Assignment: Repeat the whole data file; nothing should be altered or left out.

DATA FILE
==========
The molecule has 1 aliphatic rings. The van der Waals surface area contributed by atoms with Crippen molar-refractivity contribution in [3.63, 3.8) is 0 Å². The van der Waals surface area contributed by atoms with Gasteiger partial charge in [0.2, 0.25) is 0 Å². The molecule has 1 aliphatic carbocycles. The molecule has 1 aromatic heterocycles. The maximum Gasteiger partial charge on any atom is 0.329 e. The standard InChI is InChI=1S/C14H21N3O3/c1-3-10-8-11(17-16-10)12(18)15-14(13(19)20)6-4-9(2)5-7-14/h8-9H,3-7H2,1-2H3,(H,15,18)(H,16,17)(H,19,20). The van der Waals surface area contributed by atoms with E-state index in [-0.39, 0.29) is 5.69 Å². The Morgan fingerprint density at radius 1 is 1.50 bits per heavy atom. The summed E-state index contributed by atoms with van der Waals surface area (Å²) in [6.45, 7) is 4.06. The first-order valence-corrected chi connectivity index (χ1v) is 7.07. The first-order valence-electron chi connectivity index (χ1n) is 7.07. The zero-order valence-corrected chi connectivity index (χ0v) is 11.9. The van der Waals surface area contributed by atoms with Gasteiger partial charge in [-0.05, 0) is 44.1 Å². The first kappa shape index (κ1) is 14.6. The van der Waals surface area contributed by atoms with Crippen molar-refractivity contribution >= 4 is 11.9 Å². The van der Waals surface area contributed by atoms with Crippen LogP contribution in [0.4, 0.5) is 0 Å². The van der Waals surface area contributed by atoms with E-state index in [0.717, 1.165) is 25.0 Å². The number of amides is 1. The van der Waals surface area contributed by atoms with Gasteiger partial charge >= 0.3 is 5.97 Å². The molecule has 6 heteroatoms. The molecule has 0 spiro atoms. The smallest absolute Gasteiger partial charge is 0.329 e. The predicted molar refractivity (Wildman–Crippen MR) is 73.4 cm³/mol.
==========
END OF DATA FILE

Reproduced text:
The molecule has 1 aliphatic rings. The van der Waals surface area contributed by atoms with Crippen molar-refractivity contribution in [3.63, 3.8) is 0 Å². The van der Waals surface area contributed by atoms with Gasteiger partial charge in [0.2, 0.25) is 0 Å². The molecule has 1 aliphatic carbocycles. The molecule has 1 aromatic heterocycles. The maximum Gasteiger partial charge on any atom is 0.329 e. The standard InChI is InChI=1S/C14H21N3O3/c1-3-10-8-11(17-16-10)12(18)15-14(13(19)20)6-4-9(2)5-7-14/h8-9H,3-7H2,1-2H3,(H,15,18)(H,16,17)(H,19,20). The van der Waals surface area contributed by atoms with E-state index in [-0.39, 0.29) is 5.69 Å². The Morgan fingerprint density at radius 1 is 1.50 bits per heavy atom. The summed E-state index contributed by atoms with van der Waals surface area (Å²) in [6.45, 7) is 4.06. The first-order valence-corrected chi connectivity index (χ1v) is 7.07. The first-order valence-electron chi connectivity index (χ1n) is 7.07. The zero-order valence-corrected chi connectivity index (χ0v) is 11.9. The van der Waals surface area contributed by atoms with Gasteiger partial charge in [-0.05, 0) is 44.1 Å². The first kappa shape index (κ1) is 14.6. The van der Waals surface area contributed by atoms with Crippen molar-refractivity contribution >= 4 is 11.9 Å². The van der Waals surface area contributed by atoms with Crippen LogP contribution in [0.4, 0.5) is 0 Å². The van der Waals surface area contributed by atoms with E-state index in [0.717, 1.165) is 25.0 Å². The number of amides is 1. The van der Waals surface area contributed by atoms with Gasteiger partial charge >= 0.3 is 5.97 Å². The molecule has 6 heteroatoms. The molecule has 0 spiro atoms. The smallest absolute Gasteiger partial charge is 0.329 e. The predicted molar refractivity (Wildman–Crippen MR) is 73.4 cm³/mol.